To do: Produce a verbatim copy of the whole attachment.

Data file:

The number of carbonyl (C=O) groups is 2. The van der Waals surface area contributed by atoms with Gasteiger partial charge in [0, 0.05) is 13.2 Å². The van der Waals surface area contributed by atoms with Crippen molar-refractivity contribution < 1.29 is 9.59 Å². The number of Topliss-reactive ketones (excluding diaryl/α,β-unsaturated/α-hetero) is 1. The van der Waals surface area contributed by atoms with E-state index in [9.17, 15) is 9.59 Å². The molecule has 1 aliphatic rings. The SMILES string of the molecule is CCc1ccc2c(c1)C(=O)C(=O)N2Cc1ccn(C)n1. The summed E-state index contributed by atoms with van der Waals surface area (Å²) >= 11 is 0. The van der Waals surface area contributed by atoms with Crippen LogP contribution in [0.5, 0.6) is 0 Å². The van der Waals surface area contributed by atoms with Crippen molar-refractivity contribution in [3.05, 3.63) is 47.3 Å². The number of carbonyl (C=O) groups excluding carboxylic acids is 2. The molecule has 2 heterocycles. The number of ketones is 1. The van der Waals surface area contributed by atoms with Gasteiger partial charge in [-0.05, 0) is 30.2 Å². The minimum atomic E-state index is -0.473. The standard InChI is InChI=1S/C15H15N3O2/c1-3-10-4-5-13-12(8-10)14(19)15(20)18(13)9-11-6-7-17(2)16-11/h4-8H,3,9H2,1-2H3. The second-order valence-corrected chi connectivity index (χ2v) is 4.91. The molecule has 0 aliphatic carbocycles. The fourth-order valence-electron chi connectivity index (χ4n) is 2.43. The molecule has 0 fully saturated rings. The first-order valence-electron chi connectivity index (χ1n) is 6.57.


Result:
The number of carbonyl (C=O) groups is 2. The van der Waals surface area contributed by atoms with Gasteiger partial charge in [0, 0.05) is 13.2 Å². The van der Waals surface area contributed by atoms with Crippen molar-refractivity contribution < 1.29 is 9.59 Å². The number of Topliss-reactive ketones (excluding diaryl/α,β-unsaturated/α-hetero) is 1. The van der Waals surface area contributed by atoms with E-state index in [9.17, 15) is 9.59 Å². The molecule has 1 aliphatic rings. The SMILES string of the molecule is CCc1ccc2c(c1)C(=O)C(=O)N2Cc1ccn(C)n1. The summed E-state index contributed by atoms with van der Waals surface area (Å²) >= 11 is 0. The van der Waals surface area contributed by atoms with Crippen LogP contribution in [0.5, 0.6) is 0 Å². The van der Waals surface area contributed by atoms with Crippen molar-refractivity contribution in [3.05, 3.63) is 47.3 Å². The number of carbonyl (C=O) groups excluding carboxylic acids is 2. The molecule has 2 heterocycles. The number of ketones is 1. The van der Waals surface area contributed by atoms with Gasteiger partial charge in [-0.05, 0) is 30.2 Å². The minimum atomic E-state index is -0.473. The standard InChI is InChI=1S/C15H15N3O2/c1-3-10-4-5-13-12(8-10)14(19)15(20)18(13)9-11-6-7-17(2)16-11/h4-8H,3,9H2,1-2H3. The second-order valence-corrected chi connectivity index (χ2v) is 4.91. The molecule has 0 aliphatic carbocycles. The fourth-order valence-electron chi connectivity index (χ4n) is 2.43. The molecule has 0 fully saturated rings. The first-order valence-electron chi connectivity index (χ1n) is 6.57.